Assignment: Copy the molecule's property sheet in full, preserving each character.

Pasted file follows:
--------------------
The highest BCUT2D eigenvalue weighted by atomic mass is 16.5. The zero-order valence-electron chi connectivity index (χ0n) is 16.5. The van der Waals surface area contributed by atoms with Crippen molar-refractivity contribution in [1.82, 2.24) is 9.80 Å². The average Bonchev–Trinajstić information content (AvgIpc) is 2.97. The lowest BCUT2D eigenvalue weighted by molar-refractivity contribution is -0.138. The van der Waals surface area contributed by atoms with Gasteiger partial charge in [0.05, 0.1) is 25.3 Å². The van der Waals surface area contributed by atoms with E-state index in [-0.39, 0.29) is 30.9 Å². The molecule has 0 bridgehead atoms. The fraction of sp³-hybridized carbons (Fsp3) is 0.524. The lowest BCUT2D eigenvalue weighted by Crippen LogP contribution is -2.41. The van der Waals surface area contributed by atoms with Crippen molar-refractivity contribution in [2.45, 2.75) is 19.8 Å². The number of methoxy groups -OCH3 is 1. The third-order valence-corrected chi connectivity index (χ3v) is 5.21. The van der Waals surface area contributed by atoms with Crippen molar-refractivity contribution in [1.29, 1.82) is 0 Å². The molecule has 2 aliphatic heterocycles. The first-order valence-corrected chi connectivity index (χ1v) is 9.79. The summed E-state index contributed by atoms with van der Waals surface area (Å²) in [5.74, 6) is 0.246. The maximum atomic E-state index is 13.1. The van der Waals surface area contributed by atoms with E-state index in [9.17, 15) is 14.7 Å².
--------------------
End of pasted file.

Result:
The highest BCUT2D eigenvalue weighted by atomic mass is 16.5. The zero-order valence-electron chi connectivity index (χ0n) is 16.5. The van der Waals surface area contributed by atoms with Crippen molar-refractivity contribution in [1.82, 2.24) is 9.80 Å². The average Bonchev–Trinajstić information content (AvgIpc) is 2.97. The lowest BCUT2D eigenvalue weighted by molar-refractivity contribution is -0.138. The van der Waals surface area contributed by atoms with Gasteiger partial charge in [0.05, 0.1) is 25.3 Å². The van der Waals surface area contributed by atoms with E-state index in [-0.39, 0.29) is 30.9 Å². The molecule has 0 bridgehead atoms. The fraction of sp³-hybridized carbons (Fsp3) is 0.524. The lowest BCUT2D eigenvalue weighted by Crippen LogP contribution is -2.41. The van der Waals surface area contributed by atoms with Crippen molar-refractivity contribution in [2.45, 2.75) is 19.8 Å². The number of methoxy groups -OCH3 is 1. The third-order valence-corrected chi connectivity index (χ3v) is 5.21. The van der Waals surface area contributed by atoms with Crippen molar-refractivity contribution in [1.29, 1.82) is 0 Å². The molecule has 2 aliphatic heterocycles. The first-order valence-corrected chi connectivity index (χ1v) is 9.79. The summed E-state index contributed by atoms with van der Waals surface area (Å²) in [5.74, 6) is 0.246. The maximum atomic E-state index is 13.1. The van der Waals surface area contributed by atoms with E-state index in [9.17, 15) is 14.7 Å².